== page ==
Treason This - Always Perfect [EP] (Cover Artwork)
Staff Review

Treason This

Always Perfect [EP] (2015)


Pop-punk is a delicate thing. It’s a winning formula with massive appeal when it’s done right. But when a band takes the prescribed genre route, their work ends up sounding generic and uninspired, probably more so than in any other genre. And when a pop-punk band heads the other way -- towards the unusual or experimental -- it tends to have mixed results and often loses most of the appeal that comes with the genre. I’ve always respected those that take the latter approach: bands like Fireworks or The Front Bottoms are by no means bizarre or even experimental, but they both infuse a heavy helping of unique vision and maturity that separates them from the rest of the pop-punk horde. At their best, Milwaukee, WI’s Treason This are able to find the very elusive "distinctive pop-punk voice." It’s not on every track of their new EP, but the band shows a certain promise and might have what it takes to rise above the countless pop-punk clones.

Treason This, originally an acoustic duo, debuts as a full band on their Always Perfect EP. The release is anchored by its first single, “Moviegoers Dilemma,” which is something of a mislead. It’s a strong standard pop-punk tune with great melody, but does little to showcase the group’s capabilities as a distinctive voice. “I Hate You Please Die” and “A Disgrace to the Dead” are better tracks that are reminiscent of the underappreciated mid-2000s act Rory: catchy and melodic pop-punk with a weird backbone and dramatic edge.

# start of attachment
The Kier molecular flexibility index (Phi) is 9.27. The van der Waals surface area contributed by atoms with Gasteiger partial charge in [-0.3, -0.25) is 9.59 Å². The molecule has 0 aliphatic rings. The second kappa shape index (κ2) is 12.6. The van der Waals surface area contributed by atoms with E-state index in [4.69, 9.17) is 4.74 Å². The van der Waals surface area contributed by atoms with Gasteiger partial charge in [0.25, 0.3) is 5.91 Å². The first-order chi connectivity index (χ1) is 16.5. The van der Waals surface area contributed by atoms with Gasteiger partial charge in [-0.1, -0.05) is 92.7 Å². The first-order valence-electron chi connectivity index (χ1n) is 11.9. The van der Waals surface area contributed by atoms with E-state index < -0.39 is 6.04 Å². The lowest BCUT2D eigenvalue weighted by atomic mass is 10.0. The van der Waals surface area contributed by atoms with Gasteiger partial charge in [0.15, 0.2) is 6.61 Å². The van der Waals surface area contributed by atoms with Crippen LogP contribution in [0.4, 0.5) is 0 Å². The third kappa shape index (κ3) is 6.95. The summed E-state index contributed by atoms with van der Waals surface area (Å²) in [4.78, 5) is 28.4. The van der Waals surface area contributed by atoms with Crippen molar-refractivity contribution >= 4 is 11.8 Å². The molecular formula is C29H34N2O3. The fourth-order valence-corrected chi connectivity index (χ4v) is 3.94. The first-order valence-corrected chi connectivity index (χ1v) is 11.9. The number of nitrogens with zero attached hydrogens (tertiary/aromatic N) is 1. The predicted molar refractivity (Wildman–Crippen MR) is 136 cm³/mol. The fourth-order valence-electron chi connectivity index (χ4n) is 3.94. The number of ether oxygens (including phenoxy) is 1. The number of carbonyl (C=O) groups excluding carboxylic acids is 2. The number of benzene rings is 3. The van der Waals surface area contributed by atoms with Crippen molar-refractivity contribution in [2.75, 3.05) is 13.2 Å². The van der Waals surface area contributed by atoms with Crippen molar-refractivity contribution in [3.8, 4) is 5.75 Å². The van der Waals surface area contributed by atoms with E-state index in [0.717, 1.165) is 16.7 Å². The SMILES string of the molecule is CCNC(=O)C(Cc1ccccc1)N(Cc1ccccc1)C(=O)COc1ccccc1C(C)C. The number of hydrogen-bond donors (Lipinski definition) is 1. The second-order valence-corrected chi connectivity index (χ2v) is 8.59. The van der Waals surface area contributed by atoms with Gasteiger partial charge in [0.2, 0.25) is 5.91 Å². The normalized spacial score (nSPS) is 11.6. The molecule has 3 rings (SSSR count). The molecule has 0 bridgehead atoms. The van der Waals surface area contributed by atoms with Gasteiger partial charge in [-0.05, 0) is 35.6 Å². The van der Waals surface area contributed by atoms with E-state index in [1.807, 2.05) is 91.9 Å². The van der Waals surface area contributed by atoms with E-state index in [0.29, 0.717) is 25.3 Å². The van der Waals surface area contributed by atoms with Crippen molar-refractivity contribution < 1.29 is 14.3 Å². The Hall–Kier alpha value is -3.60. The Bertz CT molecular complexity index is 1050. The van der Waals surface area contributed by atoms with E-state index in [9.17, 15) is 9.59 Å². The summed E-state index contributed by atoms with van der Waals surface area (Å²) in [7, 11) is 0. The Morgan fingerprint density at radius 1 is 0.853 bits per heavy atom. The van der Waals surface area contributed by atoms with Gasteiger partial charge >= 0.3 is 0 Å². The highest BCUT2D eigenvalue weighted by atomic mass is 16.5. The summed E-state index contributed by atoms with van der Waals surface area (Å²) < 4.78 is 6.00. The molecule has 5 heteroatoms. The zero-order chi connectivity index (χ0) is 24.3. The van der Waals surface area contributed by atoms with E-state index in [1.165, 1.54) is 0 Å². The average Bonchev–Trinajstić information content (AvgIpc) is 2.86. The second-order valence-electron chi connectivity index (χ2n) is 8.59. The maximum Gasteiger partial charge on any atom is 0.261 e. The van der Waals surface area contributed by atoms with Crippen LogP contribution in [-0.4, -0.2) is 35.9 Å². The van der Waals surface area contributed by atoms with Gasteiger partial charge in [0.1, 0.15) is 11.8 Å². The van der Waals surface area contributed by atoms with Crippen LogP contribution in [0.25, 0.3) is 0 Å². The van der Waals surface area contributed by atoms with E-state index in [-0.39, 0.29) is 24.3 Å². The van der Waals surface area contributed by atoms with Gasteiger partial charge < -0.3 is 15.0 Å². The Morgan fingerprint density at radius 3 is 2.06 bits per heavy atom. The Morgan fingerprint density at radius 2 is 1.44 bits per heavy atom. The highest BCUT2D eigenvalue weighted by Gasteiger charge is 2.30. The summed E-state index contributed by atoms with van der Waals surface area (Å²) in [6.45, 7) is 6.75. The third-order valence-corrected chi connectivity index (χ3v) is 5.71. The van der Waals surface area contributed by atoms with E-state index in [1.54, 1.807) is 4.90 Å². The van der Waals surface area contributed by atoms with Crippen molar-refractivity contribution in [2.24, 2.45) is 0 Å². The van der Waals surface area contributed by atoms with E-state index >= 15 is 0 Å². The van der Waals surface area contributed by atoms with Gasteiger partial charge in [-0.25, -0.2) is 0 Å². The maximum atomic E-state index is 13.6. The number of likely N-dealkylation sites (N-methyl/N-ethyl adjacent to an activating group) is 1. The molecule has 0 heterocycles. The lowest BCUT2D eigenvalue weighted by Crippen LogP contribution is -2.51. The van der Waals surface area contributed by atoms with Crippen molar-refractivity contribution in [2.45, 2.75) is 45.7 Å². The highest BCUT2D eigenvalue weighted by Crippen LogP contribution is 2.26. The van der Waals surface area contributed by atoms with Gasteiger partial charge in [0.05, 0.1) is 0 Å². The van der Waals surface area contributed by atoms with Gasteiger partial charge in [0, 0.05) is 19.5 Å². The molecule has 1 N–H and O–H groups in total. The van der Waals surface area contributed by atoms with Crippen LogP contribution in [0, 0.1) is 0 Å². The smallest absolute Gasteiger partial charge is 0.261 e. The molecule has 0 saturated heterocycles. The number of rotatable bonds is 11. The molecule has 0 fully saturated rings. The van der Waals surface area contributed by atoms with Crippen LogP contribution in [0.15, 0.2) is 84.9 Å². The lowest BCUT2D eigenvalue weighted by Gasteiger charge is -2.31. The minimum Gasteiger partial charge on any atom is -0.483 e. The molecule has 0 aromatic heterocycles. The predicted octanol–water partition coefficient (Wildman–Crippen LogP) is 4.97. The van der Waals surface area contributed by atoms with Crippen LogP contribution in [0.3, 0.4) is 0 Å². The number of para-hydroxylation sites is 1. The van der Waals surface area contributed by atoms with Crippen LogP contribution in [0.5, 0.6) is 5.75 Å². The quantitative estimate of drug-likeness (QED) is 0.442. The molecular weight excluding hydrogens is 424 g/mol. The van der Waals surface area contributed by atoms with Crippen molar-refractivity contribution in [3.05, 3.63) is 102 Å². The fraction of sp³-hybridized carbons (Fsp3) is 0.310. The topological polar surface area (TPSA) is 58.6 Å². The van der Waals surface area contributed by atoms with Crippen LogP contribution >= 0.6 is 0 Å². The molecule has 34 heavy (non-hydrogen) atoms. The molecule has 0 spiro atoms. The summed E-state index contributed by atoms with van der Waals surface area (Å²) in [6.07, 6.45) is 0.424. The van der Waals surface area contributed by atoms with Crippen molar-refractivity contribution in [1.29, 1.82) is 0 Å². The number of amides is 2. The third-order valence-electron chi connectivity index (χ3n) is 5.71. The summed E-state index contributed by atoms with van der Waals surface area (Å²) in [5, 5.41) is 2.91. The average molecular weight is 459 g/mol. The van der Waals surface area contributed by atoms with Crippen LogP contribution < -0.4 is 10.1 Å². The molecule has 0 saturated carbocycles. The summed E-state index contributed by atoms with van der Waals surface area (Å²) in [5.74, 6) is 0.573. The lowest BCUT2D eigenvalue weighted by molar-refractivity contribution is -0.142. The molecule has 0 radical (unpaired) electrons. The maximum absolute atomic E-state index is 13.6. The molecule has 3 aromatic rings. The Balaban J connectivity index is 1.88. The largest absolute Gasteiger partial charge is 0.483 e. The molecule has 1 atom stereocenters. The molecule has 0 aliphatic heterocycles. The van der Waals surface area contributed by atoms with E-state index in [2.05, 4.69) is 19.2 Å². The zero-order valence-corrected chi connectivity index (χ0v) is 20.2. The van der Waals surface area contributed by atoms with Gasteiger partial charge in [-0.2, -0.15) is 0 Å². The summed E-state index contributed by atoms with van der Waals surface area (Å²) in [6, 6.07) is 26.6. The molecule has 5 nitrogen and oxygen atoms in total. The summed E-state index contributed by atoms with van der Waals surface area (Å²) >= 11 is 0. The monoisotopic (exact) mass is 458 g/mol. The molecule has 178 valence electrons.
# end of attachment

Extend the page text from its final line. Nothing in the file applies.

Singer and primary songwriter Michael Inge is the band’s clear strength. He does the standard high-register pop-punk croon, but it fits, and his strong vocals add an extra dose of pop to the band’s sound. His voice is something like a more relaxed (or less ridiculously theatrical) Nate Reuss. Although the lyrical content is standard melodramatic pop fare (relationships, tragedy) and the song titles can be a bit hackneyed, his lyrics have the advantage of being meticulous, witty and wordy. His healthy dose of dictionary helps the band not get too weighed down in the clichéd.

A major issue with the EP is that the band doesn’t entirely separate itself from its acoustic origins. Almost half the EP is either acoustic-vocal interlude or full-fledged acoustic numbers. The songs are well done, but they lose some of the momentum gained by the full band tracks. I’d be willing to guess these softer parts are growing pains and they’ll probably show up less and less as the band finds its voice. As they grow, it’ll be interesting to see where they take their sound--- hopefully it will be towards the unique sound they’ve created on a few of this EP's tracks. Either way, if you’re a fan of uber-pop punk, Always Perfect is worth a listen.